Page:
The authors believe that such an approach will require “dedicated data groups that consolidate data collection, aggregation, and analytics, and are responsible for making data and insights available across functions and business units.” Once again the compliance function is uniquely situated to be at the fulcrum of this connectedness. No other discipline within an organization can tap into so many areas and have such an effect. Scott Lane, Executive Chairman of the Red Flag Group, has described this as a straight line of sight. Connected compliance indeed.

It is through connected compliance that all groups within a company will become responsible for compliance. The integration of this data into compliance is still viewed as cutting edge; nonetheless companies have this data, structured within their own ERP systems. Connected compliance will allow senior management to view information to make the business more efficient and allow a company to take more risk because the risks will be managed more effectively.

Today, I present all three of the great Yes albums for your listening pleasure…

To listen to The Yes Album on YouTube, click here.

To listen to Fragile on YouTube, click here.

To listen to Close to the Edge on YouTube, click here.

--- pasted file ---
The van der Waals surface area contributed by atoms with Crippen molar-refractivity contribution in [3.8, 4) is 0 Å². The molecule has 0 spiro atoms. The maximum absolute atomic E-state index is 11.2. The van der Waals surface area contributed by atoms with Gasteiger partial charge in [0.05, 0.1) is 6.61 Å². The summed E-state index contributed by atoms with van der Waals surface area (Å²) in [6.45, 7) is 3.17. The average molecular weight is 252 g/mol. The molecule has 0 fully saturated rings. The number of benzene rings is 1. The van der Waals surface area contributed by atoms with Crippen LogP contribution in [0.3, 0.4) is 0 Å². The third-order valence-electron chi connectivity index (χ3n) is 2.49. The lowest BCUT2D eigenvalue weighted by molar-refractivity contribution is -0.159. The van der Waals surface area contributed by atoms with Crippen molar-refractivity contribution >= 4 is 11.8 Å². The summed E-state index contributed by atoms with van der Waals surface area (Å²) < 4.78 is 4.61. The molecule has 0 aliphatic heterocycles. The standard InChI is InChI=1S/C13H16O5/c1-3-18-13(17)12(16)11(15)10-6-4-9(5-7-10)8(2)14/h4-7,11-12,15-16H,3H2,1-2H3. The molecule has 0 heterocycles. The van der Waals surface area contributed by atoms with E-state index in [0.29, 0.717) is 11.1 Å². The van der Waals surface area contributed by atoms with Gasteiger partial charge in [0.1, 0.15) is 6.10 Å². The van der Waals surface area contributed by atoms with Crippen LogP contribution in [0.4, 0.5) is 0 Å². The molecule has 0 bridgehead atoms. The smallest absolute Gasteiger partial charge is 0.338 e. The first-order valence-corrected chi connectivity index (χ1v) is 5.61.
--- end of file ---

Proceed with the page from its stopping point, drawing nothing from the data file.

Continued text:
This publication contains general information only and is based on the experiences and research of the author. The author is not, by means of this publication, rendering business, legal advice, or other professional advice or services. This publication is not a substitute for such legal advice or services, nor should it be used as a basis for any decision or action that may affect your business. Before making any decision or taking any action that may affect your business, you should consult a qualified legal advisor. The author, his affiliates, and related entities shall not be responsible for any loss sustained by any person or entity that relies on this publication. The Author gives his permission to link, post, distribute, or reference this article for any lawful purpose, provided attribution is made to the author. The author can be reached at tfox@tfoxlaw.com.